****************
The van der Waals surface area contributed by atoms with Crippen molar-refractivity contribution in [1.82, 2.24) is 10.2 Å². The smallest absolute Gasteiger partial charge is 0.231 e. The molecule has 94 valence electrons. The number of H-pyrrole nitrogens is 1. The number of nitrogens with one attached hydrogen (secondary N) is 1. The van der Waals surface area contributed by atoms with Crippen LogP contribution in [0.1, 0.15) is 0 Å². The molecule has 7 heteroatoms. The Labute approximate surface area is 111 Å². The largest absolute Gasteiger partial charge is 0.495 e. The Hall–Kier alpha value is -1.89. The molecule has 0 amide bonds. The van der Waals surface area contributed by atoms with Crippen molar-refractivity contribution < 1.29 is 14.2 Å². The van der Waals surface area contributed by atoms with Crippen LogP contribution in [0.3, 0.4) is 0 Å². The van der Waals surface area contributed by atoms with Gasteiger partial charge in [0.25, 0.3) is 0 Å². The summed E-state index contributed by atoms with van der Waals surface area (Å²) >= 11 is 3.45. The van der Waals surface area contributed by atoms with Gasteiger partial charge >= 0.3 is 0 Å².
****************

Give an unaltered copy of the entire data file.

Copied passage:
The van der Waals surface area contributed by atoms with Crippen molar-refractivity contribution in [1.82, 2.24) is 10.2 Å². The smallest absolute Gasteiger partial charge is 0.231 e. The molecule has 94 valence electrons. The number of H-pyrrole nitrogens is 1. The number of nitrogens with one attached hydrogen (secondary N) is 1. The van der Waals surface area contributed by atoms with Crippen LogP contribution in [0.1, 0.15) is 0 Å². The molecule has 7 heteroatoms. The Labute approximate surface area is 111 Å². The largest absolute Gasteiger partial charge is 0.495 e. The Hall–Kier alpha value is -1.89. The molecule has 0 amide bonds. The van der Waals surface area contributed by atoms with Crippen molar-refractivity contribution < 1.29 is 14.2 Å². The van der Waals surface area contributed by atoms with Crippen LogP contribution in [0.3, 0.4) is 0 Å². The van der Waals surface area contributed by atoms with Gasteiger partial charge in [0.25, 0.3) is 0 Å². The summed E-state index contributed by atoms with van der Waals surface area (Å²) >= 11 is 3.45. The van der Waals surface area contributed by atoms with Gasteiger partial charge >= 0.3 is 0 Å².